It is also necessary to consider the risk of damage to the new PE pipe from the fragments of the old pipe. This is less of a concern in pipe splitting than in pipe bursting. If the fragments have not been well displaced by the burster or splitter cone they may scrape the PE100 pipe as it passes them. This risk is greater when the ground contains stones or cobbles which can cause the fragments to pile up rather than be pushed out of the way. Special coated PE100 pipes are available to reduce this risk

Soil Types and their effects

In order to ensure successful pipe bursting/splitting works it is essential to know the ground conditions. The method displaces fragments of the existing pipe into the soil and thus is most appropriate for compressible soils. Ground conditions suitable for pipe bursting/splitting include clays, silt, generally soft cohesive material. Loose and medium sands and gravels are also feasible.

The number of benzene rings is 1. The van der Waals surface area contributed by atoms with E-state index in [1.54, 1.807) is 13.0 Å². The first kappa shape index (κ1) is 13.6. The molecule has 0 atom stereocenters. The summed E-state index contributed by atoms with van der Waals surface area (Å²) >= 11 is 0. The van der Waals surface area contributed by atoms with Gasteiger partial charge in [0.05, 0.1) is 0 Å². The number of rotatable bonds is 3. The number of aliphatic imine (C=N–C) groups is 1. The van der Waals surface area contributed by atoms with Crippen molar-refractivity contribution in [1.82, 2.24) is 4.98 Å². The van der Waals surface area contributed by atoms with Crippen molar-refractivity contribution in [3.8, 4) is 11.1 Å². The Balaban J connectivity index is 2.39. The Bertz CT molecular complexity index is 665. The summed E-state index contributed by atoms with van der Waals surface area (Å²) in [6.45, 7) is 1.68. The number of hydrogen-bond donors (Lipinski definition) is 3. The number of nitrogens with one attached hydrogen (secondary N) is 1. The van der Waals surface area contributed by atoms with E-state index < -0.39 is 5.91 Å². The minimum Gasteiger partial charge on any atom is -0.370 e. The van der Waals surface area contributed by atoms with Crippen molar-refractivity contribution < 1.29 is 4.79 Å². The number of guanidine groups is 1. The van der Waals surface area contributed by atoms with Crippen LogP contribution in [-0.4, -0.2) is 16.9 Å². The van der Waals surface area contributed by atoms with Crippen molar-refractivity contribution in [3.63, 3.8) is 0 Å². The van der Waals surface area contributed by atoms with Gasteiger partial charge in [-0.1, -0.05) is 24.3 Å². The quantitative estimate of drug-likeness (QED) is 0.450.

Diameter, pressure and Length Range

For pressure pipes and services pipe bursting and pipe splitting can be used in diameters from 50mm to 800mm and over lengths of up to 200 metres in a single pull. These are the limits of the system and there is a trade-off between diameter and length with upsizing also an important factor in determining the practicality and length possible.

Pressure is a function of the SDR of the installed PE100 pipe


See also Excavations, pit sizes, Space and Access



  • Fluid design for capacity of new pipeline to determine diameter needed.
  • Select SDR based on operating pressure
  • Check tension load capacity during pull-in


  • Specify maximum allowable tensile load during pull-in
  • Specify end fittings and service connection details.
  • Specify coated PE100 pipe if necessary